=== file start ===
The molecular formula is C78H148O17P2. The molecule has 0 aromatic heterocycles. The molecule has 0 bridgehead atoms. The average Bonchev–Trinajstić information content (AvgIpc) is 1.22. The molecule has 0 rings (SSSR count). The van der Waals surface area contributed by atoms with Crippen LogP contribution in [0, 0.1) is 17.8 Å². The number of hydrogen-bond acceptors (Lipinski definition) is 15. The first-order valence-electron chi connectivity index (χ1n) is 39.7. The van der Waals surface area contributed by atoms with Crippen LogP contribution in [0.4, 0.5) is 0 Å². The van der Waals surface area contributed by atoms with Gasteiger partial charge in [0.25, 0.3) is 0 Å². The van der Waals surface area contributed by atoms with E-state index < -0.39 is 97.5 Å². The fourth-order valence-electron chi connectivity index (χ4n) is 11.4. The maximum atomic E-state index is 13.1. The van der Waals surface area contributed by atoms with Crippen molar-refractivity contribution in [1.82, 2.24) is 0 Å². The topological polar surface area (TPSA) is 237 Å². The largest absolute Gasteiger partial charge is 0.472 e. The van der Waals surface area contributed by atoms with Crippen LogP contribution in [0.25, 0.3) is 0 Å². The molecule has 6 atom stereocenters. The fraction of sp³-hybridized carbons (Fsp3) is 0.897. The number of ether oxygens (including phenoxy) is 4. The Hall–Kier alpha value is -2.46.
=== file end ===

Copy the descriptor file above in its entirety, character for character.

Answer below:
The molecular formula is C78H148O17P2. The molecule has 0 aromatic heterocycles. The molecule has 0 bridgehead atoms. The average Bonchev–Trinajstić information content (AvgIpc) is 1.22. The molecule has 0 rings (SSSR count). The van der Waals surface area contributed by atoms with Crippen LogP contribution in [0, 0.1) is 17.8 Å². The number of hydrogen-bond acceptors (Lipinski definition) is 15. The first-order valence-electron chi connectivity index (χ1n) is 39.7. The van der Waals surface area contributed by atoms with Crippen LogP contribution in [0.4, 0.5) is 0 Å². The van der Waals surface area contributed by atoms with Gasteiger partial charge in [0.25, 0.3) is 0 Å². The van der Waals surface area contributed by atoms with E-state index < -0.39 is 97.5 Å². The fourth-order valence-electron chi connectivity index (χ4n) is 11.4. The maximum atomic E-state index is 13.1. The van der Waals surface area contributed by atoms with Crippen molar-refractivity contribution in [1.82, 2.24) is 0 Å². The topological polar surface area (TPSA) is 237 Å². The largest absolute Gasteiger partial charge is 0.472 e. The van der Waals surface area contributed by atoms with Crippen LogP contribution in [0.25, 0.3) is 0 Å². The molecule has 6 atom stereocenters. The fraction of sp³-hybridized carbons (Fsp3) is 0.897. The number of ether oxygens (including phenoxy) is 4. The Hall–Kier alpha value is -2.46.